Assessing the Impact of a Candidate's Sex in Judicial Campaigns and Elections in North Carolina

Article excerpt

A candidate's sex may affect how accessible elective state judgeships are to women attorneys. Research has offered conflicting findings on the competitiveness of women congressional candidates: Several studies argue that women compete equally with men, while others conclude that women are at a disadvantage. This study draws upon the North Carolina trial court elections and provides one of the few empirical analyses of the women and men who compete in judicial elections. Its findings coincide with both conclusions of the research on women congressional candidates. Although the women candidates in this study were more adept than men at financing their campaigns, they still had to overcome challenges to win seats on the trial court.

A more women join the legal profession, their chances of becoming judges are affected by their ability to compete effectively in state judicial elections. Several states have replaced (or are considering replacing) elections with merit selection; nevertheless, a majority of states still rely upon contested partisan or nonpartisan elections to choose at least some of their judges (Carp, Stidham, and Manning, 2004; Smith, 1997).1 In these states, women attorneys must compete in contested judicial elections in much the same way as candidates campaign for nonjudicial polit' ical office.

Although numerous studies have examined the impact of gender upon political campaigns and elections, research upon the women who campaign in judicial elections has been strikingly limited. (Reid, 2000). Though important and helpful, the existing literature exploring the impact of gender upon political campaigns and elections offers differing views on how competitive women candidates are when they pursue elective political office. Several studies have suggested that women compete equally with men in large part because they can finance their campaigns as effectively as men (Hernnson, Lay, and Stokes, 2001; Smith and Fox, 2001; Burrell, 1998, 1994, 1985; Uhlaner and Schlozman, 1986). Yet, a number of studies have concluded that women nevertheless are at an electoral disadvantage, particularly when they compete directly against men (Herrick, 1996, 1995; Fox, 1997).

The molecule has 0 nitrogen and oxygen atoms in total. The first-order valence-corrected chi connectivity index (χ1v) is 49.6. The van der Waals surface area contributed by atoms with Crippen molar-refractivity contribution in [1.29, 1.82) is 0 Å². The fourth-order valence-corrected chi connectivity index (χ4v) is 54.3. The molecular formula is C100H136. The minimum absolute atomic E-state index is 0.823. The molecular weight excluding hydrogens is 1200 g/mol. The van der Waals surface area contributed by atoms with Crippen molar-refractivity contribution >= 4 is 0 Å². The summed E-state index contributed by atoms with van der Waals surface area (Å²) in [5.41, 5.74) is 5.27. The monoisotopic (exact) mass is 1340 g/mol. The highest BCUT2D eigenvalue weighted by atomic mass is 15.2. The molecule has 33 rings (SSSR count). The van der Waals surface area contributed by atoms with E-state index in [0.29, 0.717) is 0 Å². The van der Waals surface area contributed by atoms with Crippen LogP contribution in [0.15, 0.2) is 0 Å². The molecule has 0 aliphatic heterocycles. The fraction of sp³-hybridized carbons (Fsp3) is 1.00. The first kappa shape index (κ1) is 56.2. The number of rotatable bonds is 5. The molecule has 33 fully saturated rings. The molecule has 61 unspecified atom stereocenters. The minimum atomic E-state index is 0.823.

This study fills a void in the existing literature. Specifically, it examines the impact of a candidate's sex upon judicial campaigns and judicial elections. By providing one of the few empirical comparisons of the campaigns of the women and men who competed for state judgeships, this study complements and supplements the prevailing research on judicial selection and gender politics. The findings illuminate the intricacies of court elections, highlight the similarities and differences between judicial elections and political elections, and show broadly how women candidates fared in electoral politics. Therefore, this study's empirical analysis of the men and women who participated in judicial elections promises to add to our understanding of gender politics, judicial selection, and electoral politics.

This study adopts the methodology found in existing political science research. It uses campaign contribution totals and percentage of the vote as indicators of electoral competitiveness. Drawing upon the research on women political candidates and judicial selection, this study also assumes that money plays an important, though not determinative, role in mounting viable campaigns for political and judicial office (Richey, 2000; Burrell, 1998; Selzer, Newman, and Leighton, 1997; Herrick, 1995; Nicholson and Nicholson, 1994; Moog, 1992; Westlye, 1991; Schotland, 1985). Similarly, percentage of the vote provides a very good measure of electoral competitiveness because it more accurately than win/loss verdicts indicates how competitive candidates are in comparison to their opponents and to other candidates. For example, a candidate who wins by 60 percentage points is thought to be electorally stronger (more competitive) than a candidate who wins by 51 percentage points (Hall, 2001; Herrick, 1996, 1995). …